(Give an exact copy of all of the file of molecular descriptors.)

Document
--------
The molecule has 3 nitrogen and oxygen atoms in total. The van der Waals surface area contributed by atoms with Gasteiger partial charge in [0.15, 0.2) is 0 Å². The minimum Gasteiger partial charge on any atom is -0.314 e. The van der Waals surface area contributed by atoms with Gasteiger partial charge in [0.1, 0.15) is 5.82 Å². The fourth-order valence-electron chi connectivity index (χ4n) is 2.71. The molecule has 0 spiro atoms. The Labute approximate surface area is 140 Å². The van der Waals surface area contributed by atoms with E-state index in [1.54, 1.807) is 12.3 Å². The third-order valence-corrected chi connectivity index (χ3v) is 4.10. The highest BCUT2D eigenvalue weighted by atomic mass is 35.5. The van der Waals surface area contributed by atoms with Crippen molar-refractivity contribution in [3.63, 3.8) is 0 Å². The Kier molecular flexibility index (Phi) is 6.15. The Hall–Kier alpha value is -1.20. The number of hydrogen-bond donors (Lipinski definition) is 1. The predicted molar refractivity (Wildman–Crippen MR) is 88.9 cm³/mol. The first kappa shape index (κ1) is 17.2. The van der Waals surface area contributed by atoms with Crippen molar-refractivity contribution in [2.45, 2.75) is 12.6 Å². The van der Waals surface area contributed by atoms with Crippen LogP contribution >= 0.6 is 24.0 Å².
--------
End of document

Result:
The molecule has 3 nitrogen and oxygen atoms in total. The van der Waals surface area contributed by atoms with Gasteiger partial charge in [0.15, 0.2) is 0 Å². The minimum Gasteiger partial charge on any atom is -0.314 e. The van der Waals surface area contributed by atoms with Gasteiger partial charge in [0.1, 0.15) is 5.82 Å². The fourth-order valence-electron chi connectivity index (χ4n) is 2.71. The molecule has 0 spiro atoms. The Labute approximate surface area is 140 Å². The van der Waals surface area contributed by atoms with E-state index in [1.54, 1.807) is 12.3 Å². The third-order valence-corrected chi connectivity index (χ3v) is 4.10. The highest BCUT2D eigenvalue weighted by atomic mass is 35.5. The van der Waals surface area contributed by atoms with Crippen molar-refractivity contribution in [3.63, 3.8) is 0 Å². The Kier molecular flexibility index (Phi) is 6.15. The Hall–Kier alpha value is -1.20. The number of hydrogen-bond donors (Lipinski definition) is 1. The predicted molar refractivity (Wildman–Crippen MR) is 88.9 cm³/mol. The first kappa shape index (κ1) is 17.2. The van der Waals surface area contributed by atoms with Crippen molar-refractivity contribution in [2.45, 2.75) is 12.6 Å². The van der Waals surface area contributed by atoms with Crippen LogP contribution >= 0.6 is 24.0 Å².